Last month I went to the Maltese island of Gozo in the Med. It wasn't just a holiday, it was a writers' retreat organised by one of the members of The Society of Women Writers and Journalists (SWWJ) of which I've been a member for years, probably even longer than being with the SAS.
I went with a writing friend but apart from my pal Maxine, I didn't know any of the other people they were just familiar names that appeared in our round-robin emails and the Society's quarterly journal The Woman Writer.
There was no need to feel nervous however, from the moment we all met up there was that lovely camaraderie and easy conversation that always seems in abundance when any group of writers get together. And this was a special get-together on the beautiful – and tiny island of Gozo which measures just 9 by 5 miles.
The retreat was organised by SWWJ member Jennifer Pulling and apart from Maxine and I there were three other ladies and another who came over just for the day from her home on Malta. A cosy little band of writers, keen to explore, take in the legends and folklore and bask under that hot Mediterranean sun.
Personally, I went with the hopes of finding inspiration to write another romantic novel. My two previous romances have been set (a) on a tropical island and (b) in France. I thought that Gozo would be the perfect location for a love story to blossom.
Gozo has certainly proved magical and inspirational for other writers, not least Victorian author and poet Edward Lear who was so impressed by the island that he had to make up his own words to describe its magnificence – pomzkizillious and gromphiberous, no less. Although legend and myth go much further back in time as Ramla Bay on Gozo is supposedly where the nymph Calypso kept Ulysses a prisoner for seven years.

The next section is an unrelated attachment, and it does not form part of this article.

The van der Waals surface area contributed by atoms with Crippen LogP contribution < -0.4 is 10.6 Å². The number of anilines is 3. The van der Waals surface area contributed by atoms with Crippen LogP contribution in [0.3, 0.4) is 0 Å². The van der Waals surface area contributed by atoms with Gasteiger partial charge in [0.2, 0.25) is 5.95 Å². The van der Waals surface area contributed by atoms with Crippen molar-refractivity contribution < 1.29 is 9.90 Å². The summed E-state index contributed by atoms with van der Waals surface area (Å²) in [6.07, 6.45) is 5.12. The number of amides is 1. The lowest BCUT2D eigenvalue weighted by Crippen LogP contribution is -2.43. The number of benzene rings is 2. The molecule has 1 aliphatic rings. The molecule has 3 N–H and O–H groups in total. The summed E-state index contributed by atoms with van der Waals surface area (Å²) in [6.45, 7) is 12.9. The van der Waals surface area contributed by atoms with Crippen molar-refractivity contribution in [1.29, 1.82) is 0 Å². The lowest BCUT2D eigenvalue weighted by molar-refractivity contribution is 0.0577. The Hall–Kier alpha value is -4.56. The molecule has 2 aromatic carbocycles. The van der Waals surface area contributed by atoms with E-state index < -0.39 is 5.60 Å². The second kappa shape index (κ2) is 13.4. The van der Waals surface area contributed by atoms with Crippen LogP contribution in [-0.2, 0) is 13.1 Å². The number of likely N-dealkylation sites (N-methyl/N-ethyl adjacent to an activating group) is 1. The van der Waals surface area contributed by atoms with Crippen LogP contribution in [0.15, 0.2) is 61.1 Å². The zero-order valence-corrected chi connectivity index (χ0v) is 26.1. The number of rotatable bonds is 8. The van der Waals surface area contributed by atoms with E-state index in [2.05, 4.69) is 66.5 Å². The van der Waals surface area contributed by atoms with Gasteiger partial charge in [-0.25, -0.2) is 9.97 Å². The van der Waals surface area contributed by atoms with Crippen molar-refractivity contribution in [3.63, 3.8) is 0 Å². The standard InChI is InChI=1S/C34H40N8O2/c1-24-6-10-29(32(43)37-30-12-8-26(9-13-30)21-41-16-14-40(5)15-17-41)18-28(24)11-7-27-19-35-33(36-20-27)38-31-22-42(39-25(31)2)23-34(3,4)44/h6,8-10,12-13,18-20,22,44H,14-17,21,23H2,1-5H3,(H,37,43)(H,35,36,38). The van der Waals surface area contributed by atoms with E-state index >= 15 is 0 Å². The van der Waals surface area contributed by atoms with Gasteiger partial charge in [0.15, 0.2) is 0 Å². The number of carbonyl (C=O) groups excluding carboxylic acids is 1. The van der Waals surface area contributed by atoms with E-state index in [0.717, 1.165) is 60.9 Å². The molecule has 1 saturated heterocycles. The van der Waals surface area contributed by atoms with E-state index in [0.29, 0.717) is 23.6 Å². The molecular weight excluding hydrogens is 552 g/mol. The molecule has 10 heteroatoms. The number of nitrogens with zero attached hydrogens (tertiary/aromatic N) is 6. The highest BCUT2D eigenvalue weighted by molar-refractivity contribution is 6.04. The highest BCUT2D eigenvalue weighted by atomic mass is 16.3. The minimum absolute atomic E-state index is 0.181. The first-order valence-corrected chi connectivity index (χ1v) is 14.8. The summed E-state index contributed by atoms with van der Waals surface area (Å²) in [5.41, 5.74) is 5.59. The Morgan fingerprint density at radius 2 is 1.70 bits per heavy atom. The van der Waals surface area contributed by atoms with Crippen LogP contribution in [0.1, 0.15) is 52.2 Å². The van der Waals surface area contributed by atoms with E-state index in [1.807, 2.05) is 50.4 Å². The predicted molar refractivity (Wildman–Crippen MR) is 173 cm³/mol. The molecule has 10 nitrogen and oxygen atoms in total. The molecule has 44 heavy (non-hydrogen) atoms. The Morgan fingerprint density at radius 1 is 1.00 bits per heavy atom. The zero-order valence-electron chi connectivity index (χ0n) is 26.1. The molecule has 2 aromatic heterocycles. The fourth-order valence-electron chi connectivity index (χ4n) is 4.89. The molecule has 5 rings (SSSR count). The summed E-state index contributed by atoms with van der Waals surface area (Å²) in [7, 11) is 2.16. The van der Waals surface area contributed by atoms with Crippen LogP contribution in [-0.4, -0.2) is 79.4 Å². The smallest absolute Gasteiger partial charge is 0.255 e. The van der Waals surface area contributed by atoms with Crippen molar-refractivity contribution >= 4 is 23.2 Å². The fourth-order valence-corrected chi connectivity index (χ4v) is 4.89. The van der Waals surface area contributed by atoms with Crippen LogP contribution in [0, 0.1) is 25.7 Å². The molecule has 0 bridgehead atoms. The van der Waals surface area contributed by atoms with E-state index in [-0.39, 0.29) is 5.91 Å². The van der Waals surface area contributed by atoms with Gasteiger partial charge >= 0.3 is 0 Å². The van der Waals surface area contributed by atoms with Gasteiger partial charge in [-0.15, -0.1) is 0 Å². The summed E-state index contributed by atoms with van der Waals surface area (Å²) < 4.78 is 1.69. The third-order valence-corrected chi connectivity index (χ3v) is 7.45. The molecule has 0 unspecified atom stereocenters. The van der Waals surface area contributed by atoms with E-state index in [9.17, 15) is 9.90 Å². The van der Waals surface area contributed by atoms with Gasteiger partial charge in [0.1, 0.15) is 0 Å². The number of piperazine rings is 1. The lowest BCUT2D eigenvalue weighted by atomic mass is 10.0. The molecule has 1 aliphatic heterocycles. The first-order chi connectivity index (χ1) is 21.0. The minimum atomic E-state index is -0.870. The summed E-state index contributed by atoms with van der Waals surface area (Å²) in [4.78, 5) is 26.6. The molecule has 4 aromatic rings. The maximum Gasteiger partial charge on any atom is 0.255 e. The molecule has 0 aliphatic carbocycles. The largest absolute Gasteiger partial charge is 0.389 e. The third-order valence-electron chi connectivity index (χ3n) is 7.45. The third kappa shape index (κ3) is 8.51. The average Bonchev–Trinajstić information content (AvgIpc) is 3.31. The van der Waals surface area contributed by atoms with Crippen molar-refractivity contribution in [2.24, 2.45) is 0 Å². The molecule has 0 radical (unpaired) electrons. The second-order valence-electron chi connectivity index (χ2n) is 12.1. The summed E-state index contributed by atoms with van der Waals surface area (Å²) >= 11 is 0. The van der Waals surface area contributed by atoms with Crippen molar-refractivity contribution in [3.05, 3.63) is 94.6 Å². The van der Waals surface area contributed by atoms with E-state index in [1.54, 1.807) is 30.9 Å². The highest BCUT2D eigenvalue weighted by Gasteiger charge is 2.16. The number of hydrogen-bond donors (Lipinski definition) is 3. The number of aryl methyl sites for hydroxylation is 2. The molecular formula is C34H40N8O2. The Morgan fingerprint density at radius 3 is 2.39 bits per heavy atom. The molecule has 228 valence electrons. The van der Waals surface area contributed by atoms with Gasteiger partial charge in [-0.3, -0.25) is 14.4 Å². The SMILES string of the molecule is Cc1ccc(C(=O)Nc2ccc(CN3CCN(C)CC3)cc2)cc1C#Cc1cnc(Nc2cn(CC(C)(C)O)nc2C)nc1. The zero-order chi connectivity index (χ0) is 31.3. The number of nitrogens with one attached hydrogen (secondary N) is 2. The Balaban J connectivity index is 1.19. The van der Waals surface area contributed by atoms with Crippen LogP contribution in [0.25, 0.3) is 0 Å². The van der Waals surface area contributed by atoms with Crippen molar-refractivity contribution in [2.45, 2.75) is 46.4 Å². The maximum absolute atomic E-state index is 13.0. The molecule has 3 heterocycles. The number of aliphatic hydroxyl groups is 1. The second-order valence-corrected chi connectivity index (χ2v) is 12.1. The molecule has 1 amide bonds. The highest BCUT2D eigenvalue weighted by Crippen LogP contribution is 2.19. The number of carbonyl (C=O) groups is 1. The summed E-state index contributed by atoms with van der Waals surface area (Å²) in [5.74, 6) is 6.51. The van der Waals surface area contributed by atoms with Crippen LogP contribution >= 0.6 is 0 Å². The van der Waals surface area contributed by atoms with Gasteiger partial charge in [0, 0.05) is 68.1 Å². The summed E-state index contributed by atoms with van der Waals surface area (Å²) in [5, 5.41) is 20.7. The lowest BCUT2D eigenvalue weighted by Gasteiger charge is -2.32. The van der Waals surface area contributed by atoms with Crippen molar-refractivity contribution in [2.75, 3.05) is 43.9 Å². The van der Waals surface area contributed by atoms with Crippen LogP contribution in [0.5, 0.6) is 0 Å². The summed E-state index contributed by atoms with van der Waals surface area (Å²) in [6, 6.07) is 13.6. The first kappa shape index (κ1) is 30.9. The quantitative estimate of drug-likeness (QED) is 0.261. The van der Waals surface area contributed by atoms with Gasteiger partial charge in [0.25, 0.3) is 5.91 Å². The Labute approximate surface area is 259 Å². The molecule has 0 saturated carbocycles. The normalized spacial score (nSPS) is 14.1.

I can certainly think of worse places to be held captive as the rugged coastline around the tiny island is so magnificent with its incredible caves and rock formations while the little towns and villages remain unspoilt by modernisation. As for the churches, their dramatic appearance especially at sunset can take your breath away. Explore more deeply and you'll uncover secrets and discover the stunning craftsmanship of the Gozitan people.
I found it amazing as to how such a tiny island could have so many ancient archaeological sites, perhaps the most incredible being the Ggantija Temples thought to be older than the Egyptian pyramids. Sadly I soon realised that this tiny golden speck in the Mediterranean has too many wonders to see in just a week. I'll have to go back some day.
But did I feel the inspiration for a romance novel as I'd hoped? Sadly no, I was too busy taking in the sights, enjoying the weather, swimming in that clear blue sea and partaking of the culinary fayre! But all the memories are stored in my head and captured on photos and probably just need time to readjust and muse and go through all the subconscious processes that we unknowingly do before a story can begin to form. Although I did come home with article ideas. One being the amazing Gozo salt harvested from the salt pans that were just along the coast from where we stayed.
stopped to talk to locals Alfred Attard and his wife Mary who are following
in generations of their family's footsteps in harvesting the salt from the salt
pans. Speaking in broken English they invited me into their cave
which had been chiselled from the cliff to form a storage shed for
the harvested salt and told me something of how the salt pans were
|Oblong pans chiselled from the rock to collect sea water|
|It may look like snow but it's actually salt.|
|Alfred and Mary Attard, Salt Pans, Gozo.|
I always think that if something stops me in my tracks because I find it interesting, it might also interest a magazine and its readers. I hope so anyway. It might not be the romantic novel I was hoping to be inspired to write, although... I wonder if Alfred and Mary found love among these surreal surroundings in their youth... perhaps there's another story beginning to germinate after all.